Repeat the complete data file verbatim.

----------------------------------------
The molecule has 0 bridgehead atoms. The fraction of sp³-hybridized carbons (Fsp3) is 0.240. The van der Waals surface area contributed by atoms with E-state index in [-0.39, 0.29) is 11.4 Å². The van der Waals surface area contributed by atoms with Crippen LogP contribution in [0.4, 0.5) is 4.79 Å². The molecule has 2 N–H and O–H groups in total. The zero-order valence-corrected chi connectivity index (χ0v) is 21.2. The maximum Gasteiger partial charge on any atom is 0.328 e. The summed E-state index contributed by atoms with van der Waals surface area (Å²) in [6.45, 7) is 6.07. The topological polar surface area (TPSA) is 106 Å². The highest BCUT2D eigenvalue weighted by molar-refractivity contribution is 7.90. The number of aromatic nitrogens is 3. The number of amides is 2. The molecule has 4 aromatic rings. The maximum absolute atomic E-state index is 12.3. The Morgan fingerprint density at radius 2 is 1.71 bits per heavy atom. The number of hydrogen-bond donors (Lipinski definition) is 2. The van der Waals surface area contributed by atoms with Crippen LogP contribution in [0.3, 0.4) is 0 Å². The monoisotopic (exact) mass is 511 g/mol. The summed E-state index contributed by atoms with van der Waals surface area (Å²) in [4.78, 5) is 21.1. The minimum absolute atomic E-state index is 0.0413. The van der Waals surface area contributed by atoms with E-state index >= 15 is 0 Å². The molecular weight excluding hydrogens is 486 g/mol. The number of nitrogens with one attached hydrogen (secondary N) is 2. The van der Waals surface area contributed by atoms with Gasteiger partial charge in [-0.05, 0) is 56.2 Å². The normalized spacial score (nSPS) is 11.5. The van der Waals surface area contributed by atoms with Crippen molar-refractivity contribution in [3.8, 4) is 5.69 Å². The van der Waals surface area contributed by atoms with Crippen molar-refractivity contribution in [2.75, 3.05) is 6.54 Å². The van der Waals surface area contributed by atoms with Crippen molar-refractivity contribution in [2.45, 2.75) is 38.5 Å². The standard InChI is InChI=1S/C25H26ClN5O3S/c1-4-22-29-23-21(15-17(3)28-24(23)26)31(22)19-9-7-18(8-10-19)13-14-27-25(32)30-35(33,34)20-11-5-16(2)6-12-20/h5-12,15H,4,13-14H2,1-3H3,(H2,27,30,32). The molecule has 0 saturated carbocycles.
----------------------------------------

The molecule has 0 bridgehead atoms. The fraction of sp³-hybridized carbons (Fsp3) is 0.240. The van der Waals surface area contributed by atoms with E-state index in [-0.39, 0.29) is 11.4 Å². The van der Waals surface area contributed by atoms with Crippen LogP contribution in [0.4, 0.5) is 4.79 Å². The molecule has 2 N–H and O–H groups in total. The zero-order valence-corrected chi connectivity index (χ0v) is 21.2. The maximum Gasteiger partial charge on any atom is 0.328 e. The summed E-state index contributed by atoms with van der Waals surface area (Å²) in [6.45, 7) is 6.07. The topological polar surface area (TPSA) is 106 Å². The highest BCUT2D eigenvalue weighted by molar-refractivity contribution is 7.90. The number of aromatic nitrogens is 3. The number of amides is 2. The molecule has 4 aromatic rings. The maximum absolute atomic E-state index is 12.3. The Morgan fingerprint density at radius 2 is 1.71 bits per heavy atom. The number of hydrogen-bond donors (Lipinski definition) is 2. The van der Waals surface area contributed by atoms with Crippen LogP contribution in [0.3, 0.4) is 0 Å². The monoisotopic (exact) mass is 511 g/mol. The summed E-state index contributed by atoms with van der Waals surface area (Å²) in [4.78, 5) is 21.1. The minimum absolute atomic E-state index is 0.0413. The van der Waals surface area contributed by atoms with E-state index >= 15 is 0 Å². The molecular weight excluding hydrogens is 486 g/mol. The number of nitrogens with one attached hydrogen (secondary N) is 2. The van der Waals surface area contributed by atoms with Gasteiger partial charge in [-0.05, 0) is 56.2 Å². The normalized spacial score (nSPS) is 11.5. The van der Waals surface area contributed by atoms with Crippen molar-refractivity contribution in [3.8, 4) is 5.69 Å². The van der Waals surface area contributed by atoms with Crippen molar-refractivity contribution in [2.75, 3.05) is 6.54 Å². The van der Waals surface area contributed by atoms with Crippen molar-refractivity contribution in [2.45, 2.75) is 38.5 Å². The standard InChI is InChI=1S/C25H26ClN5O3S/c1-4-22-29-23-21(15-17(3)28-24(23)26)31(22)19-9-7-18(8-10-19)13-14-27-25(32)30-35(33,34)20-11-5-16(2)6-12-20/h5-12,15H,4,13-14H2,1-3H3,(H2,27,30,32). The molecule has 0 saturated carbocycles.